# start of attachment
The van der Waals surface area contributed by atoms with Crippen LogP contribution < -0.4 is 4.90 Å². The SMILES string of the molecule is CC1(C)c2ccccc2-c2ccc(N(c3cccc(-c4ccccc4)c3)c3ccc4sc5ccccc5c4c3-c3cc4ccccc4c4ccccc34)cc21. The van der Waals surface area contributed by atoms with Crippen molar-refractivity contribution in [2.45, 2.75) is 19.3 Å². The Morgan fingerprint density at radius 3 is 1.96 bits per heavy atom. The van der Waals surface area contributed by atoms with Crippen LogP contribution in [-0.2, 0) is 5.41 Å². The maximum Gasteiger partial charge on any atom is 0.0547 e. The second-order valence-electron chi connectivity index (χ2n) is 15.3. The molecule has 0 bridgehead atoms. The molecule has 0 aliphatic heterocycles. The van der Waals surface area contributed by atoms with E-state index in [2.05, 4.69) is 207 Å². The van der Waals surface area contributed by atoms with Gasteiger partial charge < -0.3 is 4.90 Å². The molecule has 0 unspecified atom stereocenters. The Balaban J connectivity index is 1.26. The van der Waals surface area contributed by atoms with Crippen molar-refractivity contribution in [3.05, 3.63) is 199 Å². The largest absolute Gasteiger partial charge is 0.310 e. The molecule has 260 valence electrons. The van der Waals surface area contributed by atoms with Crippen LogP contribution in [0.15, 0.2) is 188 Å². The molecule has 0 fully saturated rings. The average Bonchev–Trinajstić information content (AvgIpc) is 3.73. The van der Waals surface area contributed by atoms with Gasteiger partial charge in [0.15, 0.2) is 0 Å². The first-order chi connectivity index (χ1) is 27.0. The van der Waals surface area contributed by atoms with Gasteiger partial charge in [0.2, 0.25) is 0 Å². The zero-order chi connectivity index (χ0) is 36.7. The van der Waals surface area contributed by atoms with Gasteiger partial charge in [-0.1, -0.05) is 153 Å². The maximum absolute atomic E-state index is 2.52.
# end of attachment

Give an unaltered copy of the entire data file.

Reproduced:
The van der Waals surface area contributed by atoms with Crippen LogP contribution < -0.4 is 4.90 Å². The SMILES string of the molecule is CC1(C)c2ccccc2-c2ccc(N(c3cccc(-c4ccccc4)c3)c3ccc4sc5ccccc5c4c3-c3cc4ccccc4c4ccccc34)cc21. The van der Waals surface area contributed by atoms with Crippen molar-refractivity contribution in [2.45, 2.75) is 19.3 Å². The Morgan fingerprint density at radius 3 is 1.96 bits per heavy atom. The van der Waals surface area contributed by atoms with Crippen LogP contribution in [-0.2, 0) is 5.41 Å². The maximum Gasteiger partial charge on any atom is 0.0547 e. The second-order valence-electron chi connectivity index (χ2n) is 15.3. The molecule has 0 bridgehead atoms. The molecule has 0 aliphatic heterocycles. The van der Waals surface area contributed by atoms with E-state index in [2.05, 4.69) is 207 Å². The van der Waals surface area contributed by atoms with Gasteiger partial charge < -0.3 is 4.90 Å². The molecule has 0 unspecified atom stereocenters. The Balaban J connectivity index is 1.26. The van der Waals surface area contributed by atoms with Crippen molar-refractivity contribution in [3.05, 3.63) is 199 Å². The largest absolute Gasteiger partial charge is 0.310 e. The molecule has 260 valence electrons. The van der Waals surface area contributed by atoms with Crippen LogP contribution in [0.15, 0.2) is 188 Å². The molecule has 0 fully saturated rings. The average Bonchev–Trinajstić information content (AvgIpc) is 3.73. The van der Waals surface area contributed by atoms with Gasteiger partial charge in [0.15, 0.2) is 0 Å². The first-order chi connectivity index (χ1) is 27.0. The van der Waals surface area contributed by atoms with Gasteiger partial charge in [0.2, 0.25) is 0 Å². The zero-order chi connectivity index (χ0) is 36.7. The van der Waals surface area contributed by atoms with Gasteiger partial charge in [-0.1, -0.05) is 153 Å². The maximum absolute atomic E-state index is 2.52.